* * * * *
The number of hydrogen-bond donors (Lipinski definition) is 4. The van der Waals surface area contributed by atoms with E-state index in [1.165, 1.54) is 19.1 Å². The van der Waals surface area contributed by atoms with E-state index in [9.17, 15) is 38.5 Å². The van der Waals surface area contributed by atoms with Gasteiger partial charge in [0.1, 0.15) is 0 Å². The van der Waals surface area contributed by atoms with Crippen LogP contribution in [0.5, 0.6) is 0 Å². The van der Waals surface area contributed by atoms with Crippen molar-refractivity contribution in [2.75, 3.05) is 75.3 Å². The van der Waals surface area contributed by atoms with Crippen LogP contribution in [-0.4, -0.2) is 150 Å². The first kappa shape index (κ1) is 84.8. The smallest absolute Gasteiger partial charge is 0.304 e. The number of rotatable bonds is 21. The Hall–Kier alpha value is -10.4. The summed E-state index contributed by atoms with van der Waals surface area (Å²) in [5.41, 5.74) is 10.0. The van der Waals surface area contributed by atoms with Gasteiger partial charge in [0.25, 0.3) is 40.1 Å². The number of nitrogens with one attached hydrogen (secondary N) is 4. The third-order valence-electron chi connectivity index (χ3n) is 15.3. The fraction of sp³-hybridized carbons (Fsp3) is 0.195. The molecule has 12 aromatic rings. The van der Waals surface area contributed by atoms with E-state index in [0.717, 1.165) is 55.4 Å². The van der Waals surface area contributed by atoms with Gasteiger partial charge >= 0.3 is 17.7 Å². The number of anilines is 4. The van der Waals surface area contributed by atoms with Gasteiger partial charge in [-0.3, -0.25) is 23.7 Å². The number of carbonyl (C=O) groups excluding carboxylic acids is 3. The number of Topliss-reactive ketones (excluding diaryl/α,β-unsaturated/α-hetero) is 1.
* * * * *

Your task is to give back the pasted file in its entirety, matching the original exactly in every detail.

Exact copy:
The number of hydrogen-bond donors (Lipinski definition) is 4. The van der Waals surface area contributed by atoms with E-state index in [1.165, 1.54) is 19.1 Å². The van der Waals surface area contributed by atoms with E-state index in [9.17, 15) is 38.5 Å². The van der Waals surface area contributed by atoms with Gasteiger partial charge in [0.1, 0.15) is 0 Å². The van der Waals surface area contributed by atoms with Crippen LogP contribution in [0.5, 0.6) is 0 Å². The van der Waals surface area contributed by atoms with Crippen molar-refractivity contribution in [2.75, 3.05) is 75.3 Å². The van der Waals surface area contributed by atoms with Crippen LogP contribution in [-0.4, -0.2) is 150 Å². The first kappa shape index (κ1) is 84.8. The smallest absolute Gasteiger partial charge is 0.304 e. The number of rotatable bonds is 21. The Hall–Kier alpha value is -10.4. The summed E-state index contributed by atoms with van der Waals surface area (Å²) in [5.41, 5.74) is 10.0. The van der Waals surface area contributed by atoms with Gasteiger partial charge in [0.25, 0.3) is 40.1 Å². The number of nitrogens with one attached hydrogen (secondary N) is 4. The third-order valence-electron chi connectivity index (χ3n) is 15.3. The fraction of sp³-hybridized carbons (Fsp3) is 0.195. The molecule has 12 aromatic rings. The van der Waals surface area contributed by atoms with E-state index in [0.717, 1.165) is 55.4 Å². The van der Waals surface area contributed by atoms with Gasteiger partial charge >= 0.3 is 17.7 Å². The number of anilines is 4. The van der Waals surface area contributed by atoms with Gasteiger partial charge in [-0.3, -0.25) is 23.7 Å². The number of carbonyl (C=O) groups excluding carboxylic acids is 3. The number of Topliss-reactive ketones (excluding diaryl/α,β-unsaturated/α-hetero) is 1.